There’s something that happens to the human brain when exposed to two hours of continuous free-jazz. Actually, there’s a whole series of things.
Of course, no two performers within the once-experimental, now-canonical improvisational form are the same, as no two performances almost by definition are identical. And yet, there’s a formula behind the non-formula of what someone like pianist Matthew Shipp does. It’s what folks like Cecil Taylor, Paul Bley and Sun Ra have been practicing since the ’50s. Not coincidentally, the latter had performed on the new Baldwin concert grand piano recently donated to the Sanctuary before Shipp’s inaugural voyage Saturday night.
Abstract art is often misunderstood as a heady enterprise. For someone who is new to the style of work, it’s common to feel as if the music, painting, film, etc., is thinking over one’s head, communicating in a language of symbols and idioms as comprehensable as Martian. However, it’s usually the listener who’s thinking too hard. Our brains are hardwired to search for pattern, so, at the outset of a performance like the one Saturday night, we listen hard, actively tracking the interplay of piano, bass (Michael Bisio) and drums (Whit Dickey). We catch fleeting motifs, momentary counterpoint, a flash of rhythmic unison. But then the players are off on another tangent, leaving our ears and brains to play catch up.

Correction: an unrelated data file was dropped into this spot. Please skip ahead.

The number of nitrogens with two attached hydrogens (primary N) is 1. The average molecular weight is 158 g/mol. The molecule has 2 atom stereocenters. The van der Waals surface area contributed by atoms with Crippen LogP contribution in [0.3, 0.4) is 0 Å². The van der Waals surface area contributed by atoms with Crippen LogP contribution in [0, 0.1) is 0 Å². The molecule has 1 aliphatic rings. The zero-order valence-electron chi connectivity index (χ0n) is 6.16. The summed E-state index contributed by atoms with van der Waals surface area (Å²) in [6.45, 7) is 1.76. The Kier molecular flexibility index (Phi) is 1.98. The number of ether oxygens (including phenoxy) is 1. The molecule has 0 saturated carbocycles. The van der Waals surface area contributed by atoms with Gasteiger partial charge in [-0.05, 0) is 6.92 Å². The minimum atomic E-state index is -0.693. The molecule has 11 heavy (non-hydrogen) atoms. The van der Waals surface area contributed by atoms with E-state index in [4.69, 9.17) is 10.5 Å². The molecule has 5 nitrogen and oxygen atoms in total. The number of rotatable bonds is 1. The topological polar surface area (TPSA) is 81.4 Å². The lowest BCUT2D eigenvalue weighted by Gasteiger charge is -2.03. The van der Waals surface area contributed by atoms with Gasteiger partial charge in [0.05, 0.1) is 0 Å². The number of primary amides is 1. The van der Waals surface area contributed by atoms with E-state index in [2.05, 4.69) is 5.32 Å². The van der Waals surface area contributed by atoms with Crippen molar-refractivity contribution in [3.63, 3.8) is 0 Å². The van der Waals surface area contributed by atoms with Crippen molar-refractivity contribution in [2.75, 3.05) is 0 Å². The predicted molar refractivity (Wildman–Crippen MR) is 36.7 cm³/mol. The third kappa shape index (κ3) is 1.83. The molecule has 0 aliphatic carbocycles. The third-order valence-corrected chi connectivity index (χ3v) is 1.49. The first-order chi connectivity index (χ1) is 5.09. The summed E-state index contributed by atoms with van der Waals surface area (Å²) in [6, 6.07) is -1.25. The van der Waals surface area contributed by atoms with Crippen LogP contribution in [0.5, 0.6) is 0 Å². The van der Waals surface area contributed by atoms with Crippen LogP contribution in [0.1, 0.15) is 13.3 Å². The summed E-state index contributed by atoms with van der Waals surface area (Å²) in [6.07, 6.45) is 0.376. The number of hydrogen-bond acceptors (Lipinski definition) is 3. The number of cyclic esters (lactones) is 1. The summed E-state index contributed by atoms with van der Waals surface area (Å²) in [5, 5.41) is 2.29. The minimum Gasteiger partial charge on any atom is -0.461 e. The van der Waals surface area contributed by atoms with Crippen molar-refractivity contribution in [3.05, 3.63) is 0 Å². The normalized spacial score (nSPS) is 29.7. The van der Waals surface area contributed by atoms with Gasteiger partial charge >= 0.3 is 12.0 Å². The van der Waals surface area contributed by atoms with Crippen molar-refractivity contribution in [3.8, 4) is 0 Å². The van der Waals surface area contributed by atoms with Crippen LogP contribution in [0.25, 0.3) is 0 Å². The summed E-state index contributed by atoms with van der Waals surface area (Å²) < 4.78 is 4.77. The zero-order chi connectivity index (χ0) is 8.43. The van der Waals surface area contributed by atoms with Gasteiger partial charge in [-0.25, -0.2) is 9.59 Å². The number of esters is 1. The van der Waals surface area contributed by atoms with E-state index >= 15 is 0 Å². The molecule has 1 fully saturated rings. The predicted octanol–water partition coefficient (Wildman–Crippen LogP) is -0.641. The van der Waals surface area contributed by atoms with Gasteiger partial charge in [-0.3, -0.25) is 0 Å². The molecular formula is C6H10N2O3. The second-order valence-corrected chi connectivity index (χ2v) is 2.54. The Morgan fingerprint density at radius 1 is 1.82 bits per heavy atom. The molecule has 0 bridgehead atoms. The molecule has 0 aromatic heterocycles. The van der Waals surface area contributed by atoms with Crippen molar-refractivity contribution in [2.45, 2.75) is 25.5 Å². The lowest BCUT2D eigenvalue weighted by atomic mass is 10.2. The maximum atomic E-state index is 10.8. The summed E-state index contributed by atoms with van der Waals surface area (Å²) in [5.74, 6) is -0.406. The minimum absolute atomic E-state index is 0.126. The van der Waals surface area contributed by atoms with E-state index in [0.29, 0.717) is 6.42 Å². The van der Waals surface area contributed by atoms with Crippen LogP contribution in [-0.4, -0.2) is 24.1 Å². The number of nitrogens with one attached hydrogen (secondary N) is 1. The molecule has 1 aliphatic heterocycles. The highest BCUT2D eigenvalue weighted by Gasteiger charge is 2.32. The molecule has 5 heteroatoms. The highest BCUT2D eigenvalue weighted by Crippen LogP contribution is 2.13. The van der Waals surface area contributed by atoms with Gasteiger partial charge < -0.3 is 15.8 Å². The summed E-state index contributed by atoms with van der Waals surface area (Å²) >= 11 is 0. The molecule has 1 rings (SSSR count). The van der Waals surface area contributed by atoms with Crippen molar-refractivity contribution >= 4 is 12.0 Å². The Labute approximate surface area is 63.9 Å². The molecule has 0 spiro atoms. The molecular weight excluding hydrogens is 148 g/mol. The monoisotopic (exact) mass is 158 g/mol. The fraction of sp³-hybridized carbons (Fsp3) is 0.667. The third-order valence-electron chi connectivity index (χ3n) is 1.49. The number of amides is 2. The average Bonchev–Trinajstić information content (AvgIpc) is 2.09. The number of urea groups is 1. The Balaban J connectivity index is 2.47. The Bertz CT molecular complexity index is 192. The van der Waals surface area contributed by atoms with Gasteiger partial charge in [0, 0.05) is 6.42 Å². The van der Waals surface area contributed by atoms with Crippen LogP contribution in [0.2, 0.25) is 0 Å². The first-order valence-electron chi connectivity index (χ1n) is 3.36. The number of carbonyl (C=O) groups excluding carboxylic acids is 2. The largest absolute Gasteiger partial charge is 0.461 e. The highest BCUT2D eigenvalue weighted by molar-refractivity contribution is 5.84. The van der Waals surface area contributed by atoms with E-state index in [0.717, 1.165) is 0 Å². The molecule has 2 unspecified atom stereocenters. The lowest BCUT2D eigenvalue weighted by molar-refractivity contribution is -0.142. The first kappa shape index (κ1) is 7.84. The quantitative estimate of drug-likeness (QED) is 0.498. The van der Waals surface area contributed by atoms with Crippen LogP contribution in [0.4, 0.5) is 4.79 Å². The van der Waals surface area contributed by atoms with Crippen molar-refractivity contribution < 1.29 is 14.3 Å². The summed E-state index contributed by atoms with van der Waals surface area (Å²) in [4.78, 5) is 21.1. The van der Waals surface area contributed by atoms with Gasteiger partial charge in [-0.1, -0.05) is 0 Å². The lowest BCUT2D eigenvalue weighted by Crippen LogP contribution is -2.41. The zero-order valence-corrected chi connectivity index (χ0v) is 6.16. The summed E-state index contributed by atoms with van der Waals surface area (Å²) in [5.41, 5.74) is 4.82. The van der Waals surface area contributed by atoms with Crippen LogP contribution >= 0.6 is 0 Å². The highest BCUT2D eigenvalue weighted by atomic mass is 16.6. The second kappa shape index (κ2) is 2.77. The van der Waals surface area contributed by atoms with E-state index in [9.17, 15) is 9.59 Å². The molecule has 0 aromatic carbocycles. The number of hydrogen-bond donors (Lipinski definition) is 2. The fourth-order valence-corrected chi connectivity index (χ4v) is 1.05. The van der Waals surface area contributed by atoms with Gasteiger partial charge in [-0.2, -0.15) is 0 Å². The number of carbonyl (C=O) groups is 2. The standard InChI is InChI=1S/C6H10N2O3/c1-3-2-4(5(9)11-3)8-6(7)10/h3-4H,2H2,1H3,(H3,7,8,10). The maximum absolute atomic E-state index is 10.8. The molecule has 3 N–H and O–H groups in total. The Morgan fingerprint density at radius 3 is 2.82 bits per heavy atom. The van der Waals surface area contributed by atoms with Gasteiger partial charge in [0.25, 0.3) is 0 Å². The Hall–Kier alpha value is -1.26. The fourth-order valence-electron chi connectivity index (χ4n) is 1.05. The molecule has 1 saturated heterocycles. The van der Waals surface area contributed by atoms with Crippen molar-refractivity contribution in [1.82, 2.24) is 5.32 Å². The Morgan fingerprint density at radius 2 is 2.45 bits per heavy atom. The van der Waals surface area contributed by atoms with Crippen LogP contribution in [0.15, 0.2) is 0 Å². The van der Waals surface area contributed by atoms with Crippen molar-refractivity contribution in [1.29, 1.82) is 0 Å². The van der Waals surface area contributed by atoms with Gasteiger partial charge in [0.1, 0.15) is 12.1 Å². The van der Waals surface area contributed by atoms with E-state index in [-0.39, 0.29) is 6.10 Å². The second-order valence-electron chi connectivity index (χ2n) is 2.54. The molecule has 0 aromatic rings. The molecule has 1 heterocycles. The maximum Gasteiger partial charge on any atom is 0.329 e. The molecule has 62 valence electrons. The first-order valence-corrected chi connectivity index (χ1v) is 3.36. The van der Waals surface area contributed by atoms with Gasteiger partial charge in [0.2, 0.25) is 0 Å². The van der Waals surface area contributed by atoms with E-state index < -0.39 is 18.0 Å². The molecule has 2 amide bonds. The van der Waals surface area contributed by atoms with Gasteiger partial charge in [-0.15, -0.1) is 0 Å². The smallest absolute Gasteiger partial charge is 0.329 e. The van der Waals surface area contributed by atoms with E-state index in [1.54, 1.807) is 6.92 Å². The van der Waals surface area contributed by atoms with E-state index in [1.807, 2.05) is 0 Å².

At a certain point (it varies from listener to listener), our focus starts to dull; attention starts to stray. We survey the room, take in the context of the performance, wonder if what they’re playing is a proper “song” or some kind of elliptical sketch, try to quantify how much time has passed. We worry that we’re not “getting it” on the level that the other, seemingly more attentive listeners are. After all, even the camera man is bobbing his head to some perception of the pulse. Still, others have quit wholesale, vacating chairs for the more attentive to fill.
This is all a part of it. It’s how you pass through the looking glass.
On the other side, your eyes glaze over a bit. Maybe you slouch an inch or stare at your shoes. The analytical side of your brain goes on vacation, leaving that intuitive right lobe naked to the music. Everything becomes more immediate. The notes are no longer a sequence of symbols. The statements are no longer linear and syntactical. Shipp is plucking the inner strings of his piano with his fingers, but it’s not the spectacle that’s important; it’s the sensation. Bisio is whining the bow over the bridge of his bass, but it’s not the technique that’s important; it’s the timbre. Things are easier on this side. Self consciousness wanes. Time feels less urgent. Comprehension is implicit.
And you can see it in the others who have similarly passed through. To one side of the stage, a small girl stood on her father’s feet, arms outstretched and secured in his hands. As the band roiled and swayed, dad moved her body accordingly, synching motion to sound in a playful interpretive dance. She and he beamed in the gentle abandon the music engendered. If a child can follow and appreciate this stuff, it isn’t privileged fare for connoisseurs and asethetes. It’s democratic stuff, it’s radically inclusive, it’s human.